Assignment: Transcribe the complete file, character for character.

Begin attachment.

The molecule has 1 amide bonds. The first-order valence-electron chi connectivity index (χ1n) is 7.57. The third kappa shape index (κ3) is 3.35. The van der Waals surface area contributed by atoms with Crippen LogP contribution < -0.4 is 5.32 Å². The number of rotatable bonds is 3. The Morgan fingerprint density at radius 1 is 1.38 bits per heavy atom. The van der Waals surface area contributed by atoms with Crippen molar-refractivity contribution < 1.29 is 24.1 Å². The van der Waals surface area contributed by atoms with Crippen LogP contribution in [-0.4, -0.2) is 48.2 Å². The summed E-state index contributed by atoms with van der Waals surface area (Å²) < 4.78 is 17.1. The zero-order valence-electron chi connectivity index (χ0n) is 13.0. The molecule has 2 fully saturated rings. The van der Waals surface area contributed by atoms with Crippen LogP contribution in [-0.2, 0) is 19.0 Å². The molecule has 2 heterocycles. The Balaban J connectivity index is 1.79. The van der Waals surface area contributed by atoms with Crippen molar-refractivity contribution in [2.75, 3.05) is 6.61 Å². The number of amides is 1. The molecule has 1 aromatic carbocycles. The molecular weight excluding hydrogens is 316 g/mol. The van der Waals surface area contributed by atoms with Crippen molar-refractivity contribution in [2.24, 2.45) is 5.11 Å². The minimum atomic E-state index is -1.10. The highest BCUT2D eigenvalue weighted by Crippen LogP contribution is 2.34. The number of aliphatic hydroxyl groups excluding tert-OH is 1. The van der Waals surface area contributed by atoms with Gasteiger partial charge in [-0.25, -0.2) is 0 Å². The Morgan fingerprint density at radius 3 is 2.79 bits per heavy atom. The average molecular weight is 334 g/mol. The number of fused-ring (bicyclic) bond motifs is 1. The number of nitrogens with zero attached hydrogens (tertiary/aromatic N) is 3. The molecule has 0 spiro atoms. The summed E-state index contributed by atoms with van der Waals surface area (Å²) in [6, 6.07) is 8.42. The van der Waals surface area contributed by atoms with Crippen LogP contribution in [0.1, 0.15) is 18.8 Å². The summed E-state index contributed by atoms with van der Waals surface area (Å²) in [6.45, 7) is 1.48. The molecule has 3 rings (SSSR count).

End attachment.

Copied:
The molecule has 1 amide bonds. The first-order valence-electron chi connectivity index (χ1n) is 7.57. The third kappa shape index (κ3) is 3.35. The van der Waals surface area contributed by atoms with Crippen LogP contribution < -0.4 is 5.32 Å². The number of rotatable bonds is 3. The Morgan fingerprint density at radius 1 is 1.38 bits per heavy atom. The van der Waals surface area contributed by atoms with Crippen molar-refractivity contribution < 1.29 is 24.1 Å². The van der Waals surface area contributed by atoms with Crippen LogP contribution in [-0.4, -0.2) is 48.2 Å². The summed E-state index contributed by atoms with van der Waals surface area (Å²) < 4.78 is 17.1. The zero-order valence-electron chi connectivity index (χ0n) is 13.0. The molecule has 2 fully saturated rings. The van der Waals surface area contributed by atoms with Crippen LogP contribution in [-0.2, 0) is 19.0 Å². The molecule has 2 heterocycles. The Balaban J connectivity index is 1.79. The van der Waals surface area contributed by atoms with Crippen molar-refractivity contribution in [2.75, 3.05) is 6.61 Å². The number of amides is 1. The molecule has 1 aromatic carbocycles. The molecular weight excluding hydrogens is 316 g/mol. The van der Waals surface area contributed by atoms with Crippen molar-refractivity contribution in [2.24, 2.45) is 5.11 Å². The minimum atomic E-state index is -1.10. The highest BCUT2D eigenvalue weighted by Crippen LogP contribution is 2.34. The number of aliphatic hydroxyl groups excluding tert-OH is 1. The van der Waals surface area contributed by atoms with Gasteiger partial charge in [-0.25, -0.2) is 0 Å². The Morgan fingerprint density at radius 3 is 2.79 bits per heavy atom. The average molecular weight is 334 g/mol. The number of fused-ring (bicyclic) bond motifs is 1. The number of nitrogens with zero attached hydrogens (tertiary/aromatic N) is 3. The molecule has 0 spiro atoms. The summed E-state index contributed by atoms with van der Waals surface area (Å²) in [6, 6.07) is 8.42. The van der Waals surface area contributed by atoms with Crippen LogP contribution in [0.1, 0.15) is 18.8 Å². The summed E-state index contributed by atoms with van der Waals surface area (Å²) in [6.45, 7) is 1.48. The molecule has 3 rings (SSSR count).